Syrian Accused of Hacking 3,500 Websites to Praise Charlie Hebdo Killers Detained in Bulgaria

REUTERS/Kacper Pempel/Files
REUTERS/Kacper Pempel/Files

A 21-year-old Syrian hacker who allegedly belongs to the jihadi “Middle East Cyber Army” has been detained by authorities in Bulgaria, where he has lived with his family for most of his life. The most notorious achievement of which he has been accused involved hacking 3,500 websites around the world to post messages praising the slaughter at the Charlie Hebdo magazine offices in Paris.

The Bulgarian government is keeping the man’s name confidential, pending pre-trial proceedings, and is only now publicizing details of a raid on his house that was conducted June 13. International Business Times reports the raid seized computers and data storage containing advanced hacking tools the individual had created.

“The investigators claim that the 21-year-old used to communicate with other members of MECA through secure channels,” writes IBT. “The group would discuss plans and map out target websites before launching a full attack.”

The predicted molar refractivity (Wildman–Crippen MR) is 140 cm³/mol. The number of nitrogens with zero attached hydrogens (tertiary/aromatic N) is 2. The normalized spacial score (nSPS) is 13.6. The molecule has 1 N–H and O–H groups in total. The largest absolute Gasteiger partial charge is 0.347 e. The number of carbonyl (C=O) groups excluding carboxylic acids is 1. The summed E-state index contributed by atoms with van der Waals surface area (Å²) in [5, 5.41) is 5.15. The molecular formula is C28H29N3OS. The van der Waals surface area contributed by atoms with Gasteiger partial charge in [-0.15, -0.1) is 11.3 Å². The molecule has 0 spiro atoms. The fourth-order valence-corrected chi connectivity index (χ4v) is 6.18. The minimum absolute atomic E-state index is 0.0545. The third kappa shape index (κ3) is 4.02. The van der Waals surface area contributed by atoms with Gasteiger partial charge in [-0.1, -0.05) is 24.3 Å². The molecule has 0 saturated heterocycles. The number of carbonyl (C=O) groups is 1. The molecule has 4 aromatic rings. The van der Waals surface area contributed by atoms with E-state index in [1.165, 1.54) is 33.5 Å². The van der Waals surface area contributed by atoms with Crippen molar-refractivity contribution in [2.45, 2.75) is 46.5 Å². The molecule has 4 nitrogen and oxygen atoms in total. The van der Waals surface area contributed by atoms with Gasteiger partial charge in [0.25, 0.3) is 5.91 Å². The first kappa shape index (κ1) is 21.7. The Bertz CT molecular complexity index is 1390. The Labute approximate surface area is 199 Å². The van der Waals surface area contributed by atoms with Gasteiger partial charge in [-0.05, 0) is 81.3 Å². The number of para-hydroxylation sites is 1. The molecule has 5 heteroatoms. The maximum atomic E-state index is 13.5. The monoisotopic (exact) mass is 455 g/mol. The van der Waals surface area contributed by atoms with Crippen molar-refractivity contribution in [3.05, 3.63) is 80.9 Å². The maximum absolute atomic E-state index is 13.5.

Islamist groups compromised 20,000 websites in France after the murders in Paris, typically replacing the normal website with a black terrorist flag reading, “The Islamic State Stay Inshallah, Free Palestine, Death to France, Death to Charlie.” The first part of the message essentially means “May the Islamic State continue acting on Allah’s will.”

According to Deutsche Wellethe suspect is a “resident student” in Bulgaria.

The same report tangentially mentions a recent hacking attack on the London-based Syrian Observatory for Human Rights, which is a major source of information about the plight of civilians caught in the crossfire between al-Qaeda, ISIS, and the Assad regime.  There is no clear indication that the hacker detained in Bulgaria has any connection with the ISIS-aligned “Cyber Army of the Khilafah,” which carried out the attack on the Observatory’s systems, but it is interesting that the Observatory reports receiving cyber-attack threads from al-Qaeda and the Syrian government, as well as ISIS.